Not long after South Korea saw its first case of COVID-19 on January 20th last year, it was hit with a large-scale outbreak in late February, forcing a shift to digital, non-contact activities.
With only around one month to prepare, schools successfully kicked off their new semester in April --through online classes.
This was made possible through close cooperation with IT companies.
"At first, we were asked to provide online services for high school students in Daegu, but that got expanded to students nationwide. The pre-existing system, which could only be used by two thousand students at a time, was multiplied to around three million in less than a month. It was unprecedented."
Since then, companies across the country underwent digital transformation --turning to remote hiring, rather than in-person interviews for recruitment.
Firms also scraped face-to-face meetings and opted to use remote working systems, and online conferences.
"Since the pandemic, even small and medium-sized companies and traders have adopted video conferencing systems. We carried out more than 56-thousand video conferences last year, far above the goal of 2-thousand we set at the beginning of the year."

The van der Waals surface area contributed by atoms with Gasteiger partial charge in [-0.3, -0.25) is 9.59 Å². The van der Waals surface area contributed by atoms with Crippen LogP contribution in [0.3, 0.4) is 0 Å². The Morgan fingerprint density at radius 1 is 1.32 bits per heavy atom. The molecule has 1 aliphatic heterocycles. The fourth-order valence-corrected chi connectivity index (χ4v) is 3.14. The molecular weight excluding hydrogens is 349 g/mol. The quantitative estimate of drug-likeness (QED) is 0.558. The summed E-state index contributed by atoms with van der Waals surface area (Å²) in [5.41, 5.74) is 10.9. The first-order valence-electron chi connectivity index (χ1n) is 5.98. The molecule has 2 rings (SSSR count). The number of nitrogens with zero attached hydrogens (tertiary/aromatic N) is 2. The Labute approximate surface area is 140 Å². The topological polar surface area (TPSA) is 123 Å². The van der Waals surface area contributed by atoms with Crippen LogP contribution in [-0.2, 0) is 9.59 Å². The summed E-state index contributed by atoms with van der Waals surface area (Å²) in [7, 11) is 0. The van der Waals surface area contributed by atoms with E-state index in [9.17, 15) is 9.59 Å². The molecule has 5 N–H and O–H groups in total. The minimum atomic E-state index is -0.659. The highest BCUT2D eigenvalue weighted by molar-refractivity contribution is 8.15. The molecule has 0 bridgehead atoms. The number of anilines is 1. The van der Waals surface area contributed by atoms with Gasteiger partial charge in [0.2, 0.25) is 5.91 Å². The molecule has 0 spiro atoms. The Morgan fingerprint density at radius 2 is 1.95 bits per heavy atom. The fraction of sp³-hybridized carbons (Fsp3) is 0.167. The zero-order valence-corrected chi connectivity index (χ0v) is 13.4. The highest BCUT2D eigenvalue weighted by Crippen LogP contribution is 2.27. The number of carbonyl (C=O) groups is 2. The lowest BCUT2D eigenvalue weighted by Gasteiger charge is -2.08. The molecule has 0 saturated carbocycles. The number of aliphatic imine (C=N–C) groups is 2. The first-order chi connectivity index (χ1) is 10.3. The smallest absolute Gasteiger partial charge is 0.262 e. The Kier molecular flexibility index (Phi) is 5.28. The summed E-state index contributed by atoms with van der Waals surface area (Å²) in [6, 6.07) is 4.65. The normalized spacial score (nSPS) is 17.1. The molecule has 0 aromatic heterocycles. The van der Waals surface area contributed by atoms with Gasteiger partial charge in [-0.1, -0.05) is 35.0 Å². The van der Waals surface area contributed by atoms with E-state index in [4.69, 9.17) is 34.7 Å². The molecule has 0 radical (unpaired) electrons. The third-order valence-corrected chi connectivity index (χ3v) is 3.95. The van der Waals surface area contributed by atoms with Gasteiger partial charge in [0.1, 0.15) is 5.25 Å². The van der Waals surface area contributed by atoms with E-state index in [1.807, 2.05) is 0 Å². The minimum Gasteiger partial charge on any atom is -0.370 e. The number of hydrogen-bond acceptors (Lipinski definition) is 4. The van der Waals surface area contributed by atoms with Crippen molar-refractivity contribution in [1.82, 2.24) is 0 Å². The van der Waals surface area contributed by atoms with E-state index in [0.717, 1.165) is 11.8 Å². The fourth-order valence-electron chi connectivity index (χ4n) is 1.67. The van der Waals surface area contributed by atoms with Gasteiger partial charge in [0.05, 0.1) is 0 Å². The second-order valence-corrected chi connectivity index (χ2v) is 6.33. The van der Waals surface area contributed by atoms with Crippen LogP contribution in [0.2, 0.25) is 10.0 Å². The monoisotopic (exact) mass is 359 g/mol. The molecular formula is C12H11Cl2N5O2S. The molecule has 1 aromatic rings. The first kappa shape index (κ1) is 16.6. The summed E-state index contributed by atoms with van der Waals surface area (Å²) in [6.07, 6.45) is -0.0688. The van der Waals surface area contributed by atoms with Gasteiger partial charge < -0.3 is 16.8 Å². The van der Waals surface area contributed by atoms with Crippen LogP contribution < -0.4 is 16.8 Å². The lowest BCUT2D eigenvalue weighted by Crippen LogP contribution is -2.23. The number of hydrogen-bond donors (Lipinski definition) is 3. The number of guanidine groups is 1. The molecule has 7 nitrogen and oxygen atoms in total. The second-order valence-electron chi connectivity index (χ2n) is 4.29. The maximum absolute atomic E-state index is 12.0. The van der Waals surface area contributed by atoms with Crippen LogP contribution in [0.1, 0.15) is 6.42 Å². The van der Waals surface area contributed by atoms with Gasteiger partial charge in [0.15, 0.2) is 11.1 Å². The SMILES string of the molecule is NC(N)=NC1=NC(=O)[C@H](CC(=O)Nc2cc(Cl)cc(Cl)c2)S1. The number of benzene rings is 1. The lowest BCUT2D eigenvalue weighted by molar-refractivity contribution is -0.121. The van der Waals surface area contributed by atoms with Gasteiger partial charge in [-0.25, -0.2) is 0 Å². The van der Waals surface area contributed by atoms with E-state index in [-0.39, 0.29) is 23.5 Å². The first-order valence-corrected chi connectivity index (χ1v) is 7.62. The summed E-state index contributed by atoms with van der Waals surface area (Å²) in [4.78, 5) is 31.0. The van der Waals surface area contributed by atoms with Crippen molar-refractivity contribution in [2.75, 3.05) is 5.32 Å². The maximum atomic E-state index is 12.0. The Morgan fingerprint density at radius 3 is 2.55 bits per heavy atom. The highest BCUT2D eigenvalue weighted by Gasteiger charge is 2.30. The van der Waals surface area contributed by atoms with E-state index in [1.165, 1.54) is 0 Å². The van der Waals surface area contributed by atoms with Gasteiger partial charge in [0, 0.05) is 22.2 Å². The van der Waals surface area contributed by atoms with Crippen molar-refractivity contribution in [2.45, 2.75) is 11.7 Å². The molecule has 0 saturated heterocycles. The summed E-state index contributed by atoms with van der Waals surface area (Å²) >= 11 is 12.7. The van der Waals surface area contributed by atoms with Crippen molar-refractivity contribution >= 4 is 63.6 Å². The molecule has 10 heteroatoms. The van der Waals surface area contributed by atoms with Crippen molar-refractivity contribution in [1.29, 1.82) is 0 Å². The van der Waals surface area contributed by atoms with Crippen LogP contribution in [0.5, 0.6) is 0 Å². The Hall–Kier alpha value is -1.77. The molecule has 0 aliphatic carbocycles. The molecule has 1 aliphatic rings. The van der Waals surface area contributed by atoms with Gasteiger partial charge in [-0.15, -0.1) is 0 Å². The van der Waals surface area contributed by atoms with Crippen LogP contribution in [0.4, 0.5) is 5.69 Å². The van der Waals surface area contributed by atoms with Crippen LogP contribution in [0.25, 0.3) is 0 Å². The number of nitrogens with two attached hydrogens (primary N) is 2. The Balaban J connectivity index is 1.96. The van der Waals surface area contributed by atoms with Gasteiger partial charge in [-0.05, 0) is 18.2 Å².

Online shopping also boomed last year amid social distancing rules.
One expert says these trends of online shopping, tele-communication and online classes could outlive the pandemic.
"South Korea's comparative advantage lies in speed and accuracy. The country has one of the fastest internet networks in the world. When COVID-19 broke out, Seoul was able to lead the digital transformation with these advantages. This so-called 'non-contact economy' is here to stay, with merits in reduced costs and shorter transportation time."
The South Korean government plans to invest 13.4 trillion Korean won or some 12 billion dollars by the end of 2022 in its "Digital New Deal" project --
to foster the non-contact industry, and speed up the digitalization of the economy for the post-pandemic era.
Kim Jae-hee, Arirang News.